Parc Güell – From the hospital, it’s another long walk – one not on any tourist itinerary, and definitely not beautiful (or pleasant, aside from the exercise) in any way – up to this beautiful, sculpted oasis that overlooks that city. Most will enter at the park’s bottom edge, through a network of Gaudí-designed buildings, staircases and artwork, but we come in a side entrance, and thus are surrounded by the much more subtle greens and browns of nature and Gaudí’s enhancements thereof. For us, we soon realize, his style belongs in nature, into which it blends much more naturally than elsewhere, taking the essential forms of the organic and working them in stone and space. I wish we’d come here before seeing Sagrada Familia, because it really helps put that work – indeed, all his work that we’ve thus far seen – in context.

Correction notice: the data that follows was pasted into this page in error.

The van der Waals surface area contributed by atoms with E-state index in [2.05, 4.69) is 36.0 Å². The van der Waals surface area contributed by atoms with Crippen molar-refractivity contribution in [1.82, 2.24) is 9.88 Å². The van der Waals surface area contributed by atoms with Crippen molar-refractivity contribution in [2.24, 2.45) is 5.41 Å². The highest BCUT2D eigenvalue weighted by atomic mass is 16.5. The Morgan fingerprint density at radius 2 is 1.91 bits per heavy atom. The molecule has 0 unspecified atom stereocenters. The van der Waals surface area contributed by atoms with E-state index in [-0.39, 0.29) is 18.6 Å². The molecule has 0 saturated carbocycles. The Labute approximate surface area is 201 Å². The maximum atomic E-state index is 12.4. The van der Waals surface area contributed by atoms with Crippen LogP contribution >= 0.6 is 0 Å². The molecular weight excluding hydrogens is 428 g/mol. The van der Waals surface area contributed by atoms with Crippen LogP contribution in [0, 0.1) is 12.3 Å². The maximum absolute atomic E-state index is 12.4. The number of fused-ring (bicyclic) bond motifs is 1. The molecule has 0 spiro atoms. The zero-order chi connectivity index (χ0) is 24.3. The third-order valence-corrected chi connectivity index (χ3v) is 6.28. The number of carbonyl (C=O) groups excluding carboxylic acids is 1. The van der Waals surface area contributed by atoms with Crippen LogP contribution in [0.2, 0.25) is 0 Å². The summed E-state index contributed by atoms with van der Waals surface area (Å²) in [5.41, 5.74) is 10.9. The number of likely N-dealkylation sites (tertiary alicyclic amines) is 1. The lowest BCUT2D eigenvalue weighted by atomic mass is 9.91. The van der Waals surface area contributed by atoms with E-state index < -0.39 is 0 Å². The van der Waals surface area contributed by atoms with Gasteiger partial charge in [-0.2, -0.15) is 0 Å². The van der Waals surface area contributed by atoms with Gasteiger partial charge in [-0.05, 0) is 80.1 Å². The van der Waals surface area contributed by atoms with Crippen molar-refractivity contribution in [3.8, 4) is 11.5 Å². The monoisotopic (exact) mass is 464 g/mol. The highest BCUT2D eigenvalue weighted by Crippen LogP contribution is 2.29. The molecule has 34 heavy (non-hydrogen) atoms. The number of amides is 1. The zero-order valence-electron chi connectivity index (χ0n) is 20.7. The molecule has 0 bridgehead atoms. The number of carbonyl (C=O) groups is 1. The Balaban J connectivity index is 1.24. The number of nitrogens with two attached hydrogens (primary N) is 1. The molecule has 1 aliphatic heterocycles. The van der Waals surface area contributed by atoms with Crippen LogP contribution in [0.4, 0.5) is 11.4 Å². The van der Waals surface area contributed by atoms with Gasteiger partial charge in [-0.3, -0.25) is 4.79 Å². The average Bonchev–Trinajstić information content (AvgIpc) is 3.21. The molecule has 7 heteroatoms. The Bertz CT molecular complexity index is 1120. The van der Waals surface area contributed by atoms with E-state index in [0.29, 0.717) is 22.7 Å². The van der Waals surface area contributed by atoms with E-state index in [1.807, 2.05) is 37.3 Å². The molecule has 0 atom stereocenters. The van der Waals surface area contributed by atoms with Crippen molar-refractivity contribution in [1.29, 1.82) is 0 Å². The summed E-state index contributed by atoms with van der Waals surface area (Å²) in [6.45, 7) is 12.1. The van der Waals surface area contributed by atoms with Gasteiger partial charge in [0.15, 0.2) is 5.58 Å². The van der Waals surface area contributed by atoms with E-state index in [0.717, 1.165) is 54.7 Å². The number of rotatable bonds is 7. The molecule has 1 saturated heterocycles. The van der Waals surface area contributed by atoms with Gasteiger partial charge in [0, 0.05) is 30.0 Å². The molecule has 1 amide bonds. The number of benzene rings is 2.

As for the park’s more famous sights – buildings, railings, mosaic lizards and “the world’s longest bench” – they’re nice enough, but absolutely littered with people. Elsewhere in the park, one can actually find some peace. We sit on a bench…normal-sized this time…gazing over the city to the sun-whitened blue of the ocean, while beautiful green birds flutter and chatter overhead, contemplating life, architecture and our next meal.

Casa Vicens – Back down the hill, this time along a well-traveled route full of guidebook-toting tourists, is another (very early) Gaudí-designed structure, and while it would look plenty adventurous in most settings, here in Barcelona it seems almost tentative. Thus, it’s far more pleasing to Theresa’s eye than anything she’s yet seen. And at this point, we – somewhat sadly – resolve to abandon any further visits to modernista sights, freeing us concentrate on the as-yet unexplored Barri Gòtic. But that’s for tomorrow. Tonight, we’ve got to figure out where we’re going to eat.